The Muslim community has spent years bearing the brunt of the political ambitions of others.
Political analyses of the 2017 assembly elections will go on till 2019. But there is something else that needs to be taken into consideration. For nearly 30 years, the Muslims of Uttar Pradesh have been voting under pressure. Of course the same does not apply to leaders with a Muslim name who have received some kind of special ‘son-in-law’ treatment. As a voter, a Muslim has been to every nook and corner of the political corridors. His political upbringing has been on the Congress’s idea of Hindu-Muslim unity. He is unaware of the concept of social justice. And even today, his tailor’s shop, his biryani stall or his haircutting salon, are his chief concerns. He is content with whatever he earns with his hard labour. He does not care about the question of social justice because deep down he has accepted his minority status.
An example of this is Delhi, where over the past few years, the issues of Muslims have been the same as that of the majority community. Muslims are not demanding anything separately. But small-time Muslim leaders constantly try to wrap them up in identity politics.
The question is whose interests should be served – the Muslim community, or Muslim leaders whose only ambition is to get a red beacon over their vehicles? Why must the whole community pay the price for the ambitions of a few?
The questions of social justice and equality in parliament or the legislature are raised by ambitious Muslim leadership and have turned the majority community against the general Muslim public. If hatred against Muslims has increased, the reason is Muslim politics. Playing the religion card, each from their own bastion, leaders like Abu Azmi, Asaduddin Owaisi, Azam Khan and Imam Bukhari have turned the Muslim masses into villains. Whether they represent the rich or the poor, no one cares about the community. Salman Khurshid, Shahid Siddiqui and Kamal Faruqi are in politics for selfish reasons and have done nothing for the Muslim population.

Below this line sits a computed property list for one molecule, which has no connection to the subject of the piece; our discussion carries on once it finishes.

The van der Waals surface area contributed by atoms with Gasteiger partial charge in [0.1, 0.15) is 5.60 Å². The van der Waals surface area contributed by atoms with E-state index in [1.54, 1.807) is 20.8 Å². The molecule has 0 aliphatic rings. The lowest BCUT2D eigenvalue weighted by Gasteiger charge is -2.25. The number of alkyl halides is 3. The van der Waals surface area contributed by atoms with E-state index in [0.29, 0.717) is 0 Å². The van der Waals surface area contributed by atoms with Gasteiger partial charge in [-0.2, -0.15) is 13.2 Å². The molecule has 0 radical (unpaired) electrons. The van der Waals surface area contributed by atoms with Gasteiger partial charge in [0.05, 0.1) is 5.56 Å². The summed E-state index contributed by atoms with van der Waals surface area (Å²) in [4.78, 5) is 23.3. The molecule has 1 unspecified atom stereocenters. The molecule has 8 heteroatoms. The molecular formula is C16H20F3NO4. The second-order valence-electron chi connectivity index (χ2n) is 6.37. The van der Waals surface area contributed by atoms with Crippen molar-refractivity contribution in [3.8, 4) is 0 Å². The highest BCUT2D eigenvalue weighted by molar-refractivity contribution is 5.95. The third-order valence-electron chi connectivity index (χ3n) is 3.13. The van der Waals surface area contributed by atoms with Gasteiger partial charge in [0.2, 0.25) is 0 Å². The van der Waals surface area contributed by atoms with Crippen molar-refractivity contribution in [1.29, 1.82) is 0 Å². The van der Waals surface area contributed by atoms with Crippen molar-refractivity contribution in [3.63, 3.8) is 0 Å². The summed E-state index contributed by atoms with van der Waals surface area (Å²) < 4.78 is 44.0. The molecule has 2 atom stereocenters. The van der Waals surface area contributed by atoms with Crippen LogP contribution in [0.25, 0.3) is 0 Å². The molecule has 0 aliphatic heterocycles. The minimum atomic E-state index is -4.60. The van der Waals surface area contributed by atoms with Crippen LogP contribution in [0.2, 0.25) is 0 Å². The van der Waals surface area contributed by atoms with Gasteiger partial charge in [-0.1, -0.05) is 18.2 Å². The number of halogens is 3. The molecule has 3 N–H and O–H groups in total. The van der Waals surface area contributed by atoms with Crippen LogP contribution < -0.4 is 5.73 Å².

The need of the hour is for the Muslim community to choose a party which respects the diversity of India. It needs to distance itself from the abusive ‘Bahujan-backward-Hindutva’ kind of politics. It must choose an inclusive party. The deprived Muslim community has never found any preference in Mayawati or Mulayam Singh Yadav’s caste-based politics. It has merely been trapped in Dalit-backward factional politics.
The Muslim community has got entangled in the cobweb of internal caste issues of Hindus, where it is only used for political gain and cannot raise issues of their own. As long as Muslims are addressed separately from Hindus in Indian politics, Hindutva will remain alive. Can we not have a decade of ‘Muslim minority’-free politics? Why not try it?
Translated from Hindi by Naushin Rehman. You can read this article in Hindi here.